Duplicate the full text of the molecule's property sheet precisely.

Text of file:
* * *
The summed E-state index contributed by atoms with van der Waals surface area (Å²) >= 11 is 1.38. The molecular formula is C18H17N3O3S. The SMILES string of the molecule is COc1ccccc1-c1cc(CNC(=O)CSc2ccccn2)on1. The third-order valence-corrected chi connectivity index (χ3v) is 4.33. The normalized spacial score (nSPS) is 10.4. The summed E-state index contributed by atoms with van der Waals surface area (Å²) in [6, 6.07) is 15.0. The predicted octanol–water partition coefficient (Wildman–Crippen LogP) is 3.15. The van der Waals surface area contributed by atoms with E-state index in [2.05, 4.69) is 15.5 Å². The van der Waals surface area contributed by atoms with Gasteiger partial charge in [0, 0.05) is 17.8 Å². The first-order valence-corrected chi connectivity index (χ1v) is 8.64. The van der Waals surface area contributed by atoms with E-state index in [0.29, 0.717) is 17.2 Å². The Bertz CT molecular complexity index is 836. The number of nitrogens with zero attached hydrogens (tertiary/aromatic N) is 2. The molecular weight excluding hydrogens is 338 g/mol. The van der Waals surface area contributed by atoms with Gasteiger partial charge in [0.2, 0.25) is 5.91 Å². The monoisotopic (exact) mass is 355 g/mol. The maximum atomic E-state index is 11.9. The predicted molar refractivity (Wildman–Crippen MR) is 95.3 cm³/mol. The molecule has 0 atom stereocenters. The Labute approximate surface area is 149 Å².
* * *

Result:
The summed E-state index contributed by atoms with van der Waals surface area (Å²) >= 11 is 1.38. The molecular formula is C18H17N3O3S. The SMILES string of the molecule is COc1ccccc1-c1cc(CNC(=O)CSc2ccccn2)on1. The third-order valence-corrected chi connectivity index (χ3v) is 4.33. The normalized spacial score (nSPS) is 10.4. The summed E-state index contributed by atoms with van der Waals surface area (Å²) in [6, 6.07) is 15.0. The predicted octanol–water partition coefficient (Wildman–Crippen LogP) is 3.15. The van der Waals surface area contributed by atoms with E-state index in [2.05, 4.69) is 15.5 Å². The van der Waals surface area contributed by atoms with Gasteiger partial charge in [0, 0.05) is 17.8 Å². The first-order valence-corrected chi connectivity index (χ1v) is 8.64. The van der Waals surface area contributed by atoms with E-state index in [0.29, 0.717) is 17.2 Å². The Bertz CT molecular complexity index is 836. The number of nitrogens with zero attached hydrogens (tertiary/aromatic N) is 2. The molecular weight excluding hydrogens is 338 g/mol. The van der Waals surface area contributed by atoms with Gasteiger partial charge in [0.2, 0.25) is 5.91 Å². The monoisotopic (exact) mass is 355 g/mol. The maximum atomic E-state index is 11.9. The predicted molar refractivity (Wildman–Crippen MR) is 95.3 cm³/mol. The molecule has 0 atom stereocenters. The Labute approximate surface area is 149 Å².